According to the World malaria report 2018 from the World Health Organization, there were 219 million cases of malaria worldwide with 435,000 deaths in 2017. The majority of these deaths were children living in Africa.
“In the last 15 years, malaria was on a steady decline. However, after 2015, insecticide resistance brought an end to that decline. We can control malaria in several ways, such as by creating new insecticides or developing and introducing genetic methods of mosquito control,” said Igor Sharakhov, a professor in the Department of Entomology in the College of Agriculture and Life Sciences at Virginia Tech.
Sharakhov is studying how malaria can be controlled by reducing the reproduction of mosquitoes.
Four mosquito species within the Anopheles gambiae complex can spread malaria to humans by injecting Plasmodium parasites into the bloodstream when feeding on human blood. Ultimately, these parasites enter the human’s red blood cells, leading to fever and flu-like symptoms, which, in rare cases, can lead to serious organ failures and abnormalities in the blood.
Since this parasite is a complex unicellular organism, it is difficult to develop effective drugs and vaccines against it. As drug and pesticide resistance is on the rise, scientists must look to other methods for mosquito control.
Sharakhov has suggested an approach that involves genetically modifying the males so that they are “fit” enough to sexually reproduce with females in the wild but are sterile. It is essential that sterile males can compete with wild males in order to reproduce with wild females. If successful, the females will produce eggs that will not hatch.
Their findings were recently published in Proceedings of the Royal Society B.
To create sterile male mosquitoes, researchers cross similar, but different, species from within the Anopheles gambiae complex in a process known as hybridization. In this study, Anopheles gambiae, Anopheles coluzzii, and Anopheles merusmosquitoes were tested. By crossing a male from one species with a female from another species, researchers can see which traits get enhanced or diminished.
“Mosquitoes have just three pairs of chromosomes. The X and Y sex chromosomes can vary across different species. Like humans, females have two X chromosomes, and males have both an X and a Y chromosome. When hybridization happens between organisms with different sex chromosomes, it can cause cellular and developmental failures that can ultimately lead to sterility,” said Sharakhov, who is also an affiliated faculty member of the Fralin Life Sciences Institute at Virginia Tech.
Sharakhov and Jiang-Tao Liang, a Ph.D. student in the Department of Entomology, wanted to know more about sterility and the cellular and genetic mechanisms that come into play. They started by crossing different species and observed the abnormalities using high-resolution microscopy. What they found was developmental arrest.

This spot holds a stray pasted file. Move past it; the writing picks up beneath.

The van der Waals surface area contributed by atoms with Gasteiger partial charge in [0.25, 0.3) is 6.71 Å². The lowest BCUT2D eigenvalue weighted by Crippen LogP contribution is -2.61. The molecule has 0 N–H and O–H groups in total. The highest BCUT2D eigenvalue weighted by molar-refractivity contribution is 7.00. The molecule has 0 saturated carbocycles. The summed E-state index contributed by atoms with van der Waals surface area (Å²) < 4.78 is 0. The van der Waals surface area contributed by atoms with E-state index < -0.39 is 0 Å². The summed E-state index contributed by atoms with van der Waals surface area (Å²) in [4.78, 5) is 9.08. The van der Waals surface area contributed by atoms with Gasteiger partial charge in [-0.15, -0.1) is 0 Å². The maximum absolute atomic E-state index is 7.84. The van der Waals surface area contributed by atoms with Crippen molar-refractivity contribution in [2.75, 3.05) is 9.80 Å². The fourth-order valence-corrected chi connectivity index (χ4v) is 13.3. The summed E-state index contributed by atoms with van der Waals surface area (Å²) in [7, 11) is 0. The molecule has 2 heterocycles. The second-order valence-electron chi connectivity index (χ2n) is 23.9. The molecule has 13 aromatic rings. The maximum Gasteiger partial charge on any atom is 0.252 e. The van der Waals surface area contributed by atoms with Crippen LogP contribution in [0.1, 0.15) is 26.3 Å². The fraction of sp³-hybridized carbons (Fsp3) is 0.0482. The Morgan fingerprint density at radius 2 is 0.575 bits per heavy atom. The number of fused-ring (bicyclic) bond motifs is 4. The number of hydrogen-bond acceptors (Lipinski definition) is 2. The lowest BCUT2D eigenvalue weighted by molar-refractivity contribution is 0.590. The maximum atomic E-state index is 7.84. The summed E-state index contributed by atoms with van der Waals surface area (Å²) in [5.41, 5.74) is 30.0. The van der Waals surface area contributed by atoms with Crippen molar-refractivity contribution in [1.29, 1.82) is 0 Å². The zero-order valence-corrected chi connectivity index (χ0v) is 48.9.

By crossing a female An. gambiae or An. coluzzi mosquito with a male An. merus mosquito, Sharakhov’s team found that the testes, which are the reproductive organs of males, stopped developing on a cellular level. As a result, they were significantly smaller and lacked the cells that are necessary to generate sperm.
When the team crossed a female An. merus and a male An. gambiae or An. coluzzi, they noticed that the sperm had experienced chromosomal failures. In turn, each sperm had a large head and two tails, which makes sperm movement and egg fertilization virtually impossible. These changes were visualized using fluorescent in situ hybridization (FISH) imaging.
One of the most difficult elements of mosquito control is ensuring that the sterility stays within these few species while also having the least impact on the ecosystem. Identifying the genes that are responsible for male sterility can help researchers like Sharakhov and Liang ensure that sterility stays within a select number of species.
“Ideally, we would like to target those mosquitoes that are associated with causing harm to humans. Our research can help with that because we can identify those genes that create barriers between species,” said Liang.
Most other studies on speciation, which were done in Drosophila, or fruit flies, concluded that hybrid male sterility has little or nothing to do with cell division or chromosome pairing. However, Sharakhov and Liang found that this is not the case, at least in mosquitoes.
“I came across one study in Drosophila by Theodosius Dobzhansky, one of the founders of evolutionary biology, that found very similar problems to what we found. However, he published in an obscure German journal and his paper is rarely cited. We cited it in ours and it looks like it could be a more common mechanism of sterility, especially in mosquitoes,” said Sharakhov.
In the future, Sharakhov and Liang hope to further investigate gene expression in hybrids and normal species to see what genes are mis-expressed and how they can induce, and even rescue, fertility using genetic manipulation.